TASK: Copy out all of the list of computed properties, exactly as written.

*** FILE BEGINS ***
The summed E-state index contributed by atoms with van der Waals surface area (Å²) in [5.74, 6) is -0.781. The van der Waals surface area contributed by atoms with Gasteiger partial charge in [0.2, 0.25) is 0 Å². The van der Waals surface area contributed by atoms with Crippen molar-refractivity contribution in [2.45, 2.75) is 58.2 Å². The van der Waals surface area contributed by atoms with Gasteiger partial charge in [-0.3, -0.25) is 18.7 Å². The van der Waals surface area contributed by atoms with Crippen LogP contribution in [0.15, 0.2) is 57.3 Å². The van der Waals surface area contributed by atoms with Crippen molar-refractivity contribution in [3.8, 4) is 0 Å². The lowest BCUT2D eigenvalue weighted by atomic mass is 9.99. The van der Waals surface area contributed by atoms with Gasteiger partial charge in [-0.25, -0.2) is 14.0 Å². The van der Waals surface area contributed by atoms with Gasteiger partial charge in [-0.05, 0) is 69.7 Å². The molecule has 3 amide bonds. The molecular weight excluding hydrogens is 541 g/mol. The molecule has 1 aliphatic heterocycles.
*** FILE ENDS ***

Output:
The summed E-state index contributed by atoms with van der Waals surface area (Å²) in [5.74, 6) is -0.781. The van der Waals surface area contributed by atoms with Gasteiger partial charge in [0.2, 0.25) is 0 Å². The van der Waals surface area contributed by atoms with Crippen molar-refractivity contribution in [2.45, 2.75) is 58.2 Å². The van der Waals surface area contributed by atoms with Gasteiger partial charge in [-0.3, -0.25) is 18.7 Å². The van der Waals surface area contributed by atoms with Crippen LogP contribution in [0.15, 0.2) is 57.3 Å². The van der Waals surface area contributed by atoms with Crippen molar-refractivity contribution in [3.8, 4) is 0 Å². The lowest BCUT2D eigenvalue weighted by atomic mass is 9.99. The van der Waals surface area contributed by atoms with Gasteiger partial charge in [-0.25, -0.2) is 14.0 Å². The van der Waals surface area contributed by atoms with Gasteiger partial charge in [-0.05, 0) is 69.7 Å². The molecule has 3 amide bonds. The molecular weight excluding hydrogens is 541 g/mol. The molecule has 1 aliphatic heterocycles.